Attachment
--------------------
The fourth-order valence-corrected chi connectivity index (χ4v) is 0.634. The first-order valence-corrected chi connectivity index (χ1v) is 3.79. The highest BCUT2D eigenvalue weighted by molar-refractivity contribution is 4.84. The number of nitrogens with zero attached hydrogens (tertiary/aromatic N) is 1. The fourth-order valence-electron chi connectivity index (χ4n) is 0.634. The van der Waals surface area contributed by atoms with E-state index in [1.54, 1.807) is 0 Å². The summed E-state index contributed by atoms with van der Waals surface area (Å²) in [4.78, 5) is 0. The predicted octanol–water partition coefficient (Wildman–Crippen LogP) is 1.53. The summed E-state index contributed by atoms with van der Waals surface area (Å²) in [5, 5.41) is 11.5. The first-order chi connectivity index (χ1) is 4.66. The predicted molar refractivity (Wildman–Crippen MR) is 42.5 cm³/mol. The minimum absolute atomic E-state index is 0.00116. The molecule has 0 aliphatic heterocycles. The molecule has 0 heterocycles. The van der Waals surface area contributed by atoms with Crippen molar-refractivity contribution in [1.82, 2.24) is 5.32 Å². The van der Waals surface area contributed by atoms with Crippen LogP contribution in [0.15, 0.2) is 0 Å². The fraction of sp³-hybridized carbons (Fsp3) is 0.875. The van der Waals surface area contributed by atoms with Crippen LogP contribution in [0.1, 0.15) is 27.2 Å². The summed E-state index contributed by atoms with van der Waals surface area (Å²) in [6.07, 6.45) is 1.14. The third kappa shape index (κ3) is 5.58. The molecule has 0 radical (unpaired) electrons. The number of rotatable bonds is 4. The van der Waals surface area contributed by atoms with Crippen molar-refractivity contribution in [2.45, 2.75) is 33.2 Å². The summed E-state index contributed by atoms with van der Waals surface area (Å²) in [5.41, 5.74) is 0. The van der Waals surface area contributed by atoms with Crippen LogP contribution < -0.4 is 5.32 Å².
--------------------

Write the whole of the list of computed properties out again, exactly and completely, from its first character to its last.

The fourth-order valence-corrected chi connectivity index (χ4v) is 0.634. The first-order valence-corrected chi connectivity index (χ1v) is 3.79. The highest BCUT2D eigenvalue weighted by molar-refractivity contribution is 4.84. The number of nitrogens with zero attached hydrogens (tertiary/aromatic N) is 1. The fourth-order valence-electron chi connectivity index (χ4n) is 0.634. The van der Waals surface area contributed by atoms with E-state index in [1.54, 1.807) is 0 Å². The summed E-state index contributed by atoms with van der Waals surface area (Å²) in [4.78, 5) is 0. The predicted octanol–water partition coefficient (Wildman–Crippen LogP) is 1.53. The summed E-state index contributed by atoms with van der Waals surface area (Å²) in [5, 5.41) is 11.5. The first-order chi connectivity index (χ1) is 4.66. The predicted molar refractivity (Wildman–Crippen MR) is 42.5 cm³/mol. The minimum absolute atomic E-state index is 0.00116. The molecule has 0 aliphatic heterocycles. The molecule has 0 heterocycles. The van der Waals surface area contributed by atoms with Crippen molar-refractivity contribution in [1.82, 2.24) is 5.32 Å². The van der Waals surface area contributed by atoms with Crippen LogP contribution in [0.15, 0.2) is 0 Å². The fraction of sp³-hybridized carbons (Fsp3) is 0.875. The van der Waals surface area contributed by atoms with Crippen LogP contribution in [0.1, 0.15) is 27.2 Å². The summed E-state index contributed by atoms with van der Waals surface area (Å²) in [6.07, 6.45) is 1.14. The third kappa shape index (κ3) is 5.58. The molecule has 0 radical (unpaired) electrons. The number of rotatable bonds is 4. The van der Waals surface area contributed by atoms with Crippen molar-refractivity contribution in [2.45, 2.75) is 33.2 Å². The summed E-state index contributed by atoms with van der Waals surface area (Å²) in [5.41, 5.74) is 0. The van der Waals surface area contributed by atoms with Crippen LogP contribution < -0.4 is 5.32 Å².